Rekindling Patriotism at India Gate
Situated on Rajpath right opposite Rashtrapati Bhavan (the official residence of the President of India), it was built in honour of the 90,000 soldiers who died in various wars. It has a very patriotic feel to it, which makes it worth a visit.
The words inscribed on it, says it all –
“To the dead of the Indian armies who fell honoured in France and Flanders Mesopotamia and Persia East Africa Gallipoli and elsewhere in the near and the far-east and in sacred memory also of those whose names are recorded and who fell in India or the north-west frontier and during the Third Afghan war.”
Earlier it was possible to drive around the gate, but due to terrorist threats, the roads were cordoned off. Now you have to pay entry of Rs 30, park your car at a distance, and walk towards India Gate.
This imposing structure is surrounded by lush green lawns, so you walk on it to take pictures of India Gate. Guarded by two soldiers on both sides, the walls of India Gate has names of soldiers engraved on it. It was simply amazing to read all the names which appear to be written in the same font size from top to bottom. Under the arch of India Gate is Amar Jawan Jyoti, meaning the flame of the immortal warrior, which was placed here in 1971 after the India-Pakistan War by the then Prime Minister Indira Gandhi. It was in the memory of the unknown soldiers who sacrificed their lives in the Indo-Pak war. This black marble structure has fire perpetually lit at its four corners.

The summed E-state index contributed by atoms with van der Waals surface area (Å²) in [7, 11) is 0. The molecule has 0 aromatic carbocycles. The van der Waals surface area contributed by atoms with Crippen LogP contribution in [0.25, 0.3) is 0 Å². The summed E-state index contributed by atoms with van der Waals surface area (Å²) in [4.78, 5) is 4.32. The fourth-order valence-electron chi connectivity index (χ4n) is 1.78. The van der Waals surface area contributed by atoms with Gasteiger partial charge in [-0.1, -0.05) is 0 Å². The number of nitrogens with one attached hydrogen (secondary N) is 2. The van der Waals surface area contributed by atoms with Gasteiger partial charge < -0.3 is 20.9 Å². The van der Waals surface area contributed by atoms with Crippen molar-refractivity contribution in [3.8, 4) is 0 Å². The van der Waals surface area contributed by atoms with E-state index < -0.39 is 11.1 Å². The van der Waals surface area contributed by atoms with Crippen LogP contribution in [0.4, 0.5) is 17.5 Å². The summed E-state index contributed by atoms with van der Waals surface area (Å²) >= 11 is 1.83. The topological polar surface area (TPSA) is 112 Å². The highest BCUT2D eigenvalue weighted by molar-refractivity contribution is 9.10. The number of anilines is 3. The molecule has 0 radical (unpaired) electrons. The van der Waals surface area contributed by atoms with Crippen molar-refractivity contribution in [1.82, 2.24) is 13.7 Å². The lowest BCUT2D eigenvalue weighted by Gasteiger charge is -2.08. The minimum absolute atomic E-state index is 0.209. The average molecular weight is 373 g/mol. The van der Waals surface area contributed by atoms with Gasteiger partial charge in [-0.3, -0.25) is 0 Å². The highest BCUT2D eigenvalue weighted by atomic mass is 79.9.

History of India Gate
This magnificent gate was designed by Sir Edwin Lutyens, who is also credited of designing the layout plan of New Delhi. The whole structure is built from sandstone and is 42m in height. The foundation stone for India Gate was laid in 1921 by the Duke of Connaught and it was completed in 1931. India Gate holds great significance in our history. It also resembles the war memorial – Arc de Triomphe of Paris – to some extent.
Enough of the history, let’s talk about the lighter side. India Gate has become like a picnic spot, as I was told by a friend, with families and children coming there to relax and play. There are hawkers selling icecreams, peanuts and masala papad (a popular crispy bread in India). A small boat club close by makes this a good outing place for weekends.
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